Mock Manifesto

Mock Manifesto

I want to leave a little manifesto here. Especially for L2/L3. It is not a Sure Pass but will enhance your chances.

First my track record:

2001 Passed L1

2002 Failed L2

2003 Failed L2

2005 Failed L2


2014 Passed L2

2015 Passed L3

So what happened 2014 onwards?

I had read an advice in this forum “mock till you drop”. I took it seriously.

And that`s what this post is about.

This is not about gaming the exam. Reverse engineering. No. You have to read the material. But here is my statement:

It is better to read it once and practice a lot than to read it 5 times and not taking any mock.

There any thousands advices in this forum. Takeaway: Practice Exams. Correct them. And REDO what you’ve not mastered.

Leave May for this. End of April even better.

If someone says to me: “I’ve have studied 900 hours and have not passed”, my diagnosis would be that he has not devoted proper time to practice mocks.

After a mock:

Correct it (It is pretty normal to score <50% in the beginning, after the 3rd or 4th comes the tipping point).

It does not help reading the answer. Most of them will seem logical to you, but when you come across them afterwards you will be in trouble again (and again).

Redo the questions you failed after a few days.

It was like studying math at school. You have to go through, arrive at the end. Walk the path. Reading the solution will not stick it in your brain.

We all had this feeling. I know 80% of this questions but I am not sure if it is A or C. Horrible situation.

For L3:

Some people will say: “L3 is all about surviving AM and nailing PM”. Bullshit. Going for a 35% am and 90% pm is insane. Playing with fire big time. It is not flirting with disaster, it’s knocking her up with twins. Better trying 55% am 70% pm. Better trying 75% for the whole exam.

Otherwise there is a huge risk to get a nasty AM session. Do not foul yourself. This is the path to a real nightmare.

If someone says to me at L3: I`ve have studied 900 hours and have not passed, my diagnosis would be that he had problems in the AM session.

96% of people do better at PM! You have to be prepared to AM.

Time yourself during mocks. Get used to skip 2 or 3 sub items. No problem here. Problem is getting stuck and having 20 minutes for 3 whole questions.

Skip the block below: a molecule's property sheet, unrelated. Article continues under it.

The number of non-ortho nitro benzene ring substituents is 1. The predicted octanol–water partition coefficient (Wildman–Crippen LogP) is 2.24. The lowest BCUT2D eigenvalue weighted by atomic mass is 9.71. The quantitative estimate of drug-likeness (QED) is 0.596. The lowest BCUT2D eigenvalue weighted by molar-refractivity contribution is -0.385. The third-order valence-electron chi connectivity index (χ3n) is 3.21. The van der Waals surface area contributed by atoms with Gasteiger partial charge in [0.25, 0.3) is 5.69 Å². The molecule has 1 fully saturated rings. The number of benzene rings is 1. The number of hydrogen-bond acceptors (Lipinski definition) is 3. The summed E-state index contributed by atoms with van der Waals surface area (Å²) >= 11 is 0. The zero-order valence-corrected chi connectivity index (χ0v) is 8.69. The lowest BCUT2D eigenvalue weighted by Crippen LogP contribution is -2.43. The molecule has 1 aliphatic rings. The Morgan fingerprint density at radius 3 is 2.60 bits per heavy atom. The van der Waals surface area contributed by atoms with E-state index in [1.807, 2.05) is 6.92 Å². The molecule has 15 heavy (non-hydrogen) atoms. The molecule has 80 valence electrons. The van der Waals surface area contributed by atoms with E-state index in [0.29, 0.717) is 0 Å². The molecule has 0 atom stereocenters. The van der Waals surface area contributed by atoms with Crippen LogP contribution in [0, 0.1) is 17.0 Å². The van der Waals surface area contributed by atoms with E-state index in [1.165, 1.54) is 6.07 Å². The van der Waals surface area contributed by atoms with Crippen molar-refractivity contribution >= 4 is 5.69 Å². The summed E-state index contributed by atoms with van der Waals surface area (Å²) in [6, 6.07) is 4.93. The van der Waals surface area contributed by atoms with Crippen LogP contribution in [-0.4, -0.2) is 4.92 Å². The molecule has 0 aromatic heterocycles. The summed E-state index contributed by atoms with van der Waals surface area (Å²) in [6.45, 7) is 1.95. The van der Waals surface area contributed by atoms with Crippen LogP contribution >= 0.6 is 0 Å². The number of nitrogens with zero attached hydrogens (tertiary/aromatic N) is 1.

Only with practice you are going to be ready for this. It has to come naturally.


Do it as close to the real thing as possible (3 hours, break, 3 hours)

You will also understand what the advice “ Read the F***ing Question” means. Giving a perfect response for something you were not asked is a 0 with honors.

You will see how hard is to recall all you knowledge and write it concisely. But this is exactly the key to the land of milk and honey.

I remember not remembering if Overconfidence was a Cognitive or Emotional bias. Got it wrongly in a test. When a hit the books for review it was there, handsomely highlighted Emotional. Just reading is not enough.

Time Mgmt is paramount

“If only I had 1 hour more, 30 more minutes, 15 minutes………….”

Guess what? You do not have it. And the beautiful part is that you know this in advance. So this COULD NOT be an excuse. It is like saying, “I did not know Russia winter was cold or Brazilian summer was hot. I wished I had packed properly“

The time is short even for English native speakers.

During the real exam:

Do not write way too much,

Do not spend absurd amount of time on certain problems,

Do write in bullet points and small phrases,

Do skip questions you do not know. Cut your losses! (this is Port Mgmt after all).

How many mocks?

At least 5, I guess. Varies from person to person. You must be confident though.

More than 9 I think it is too much. But if you have the luxury, okay. Be sure you are improving and learning more.

Of course, there are people who took 10 mocks and still failed. And some geniuses who passed without doing any. But those are exception

So this all goes down to Active/Passive Learning

“Passive learning is those activities where you do not participate but really just absorb the material through sensory perception. This includes reading, listening to a lecture or watching a video. Studies have shown that students remember only about 10% to 30% of the material through passive study.

Active learning, by contrast, is those activities where you engage the material in an interactive manner. This includes discussion, presentation and problem solving. Students are able to remember up to 90% of the material when they use active studying as part of their routine.”

Thx again for this forum


  • Thanks for your post. I’ve bookmarked it for future reference.

my pleasure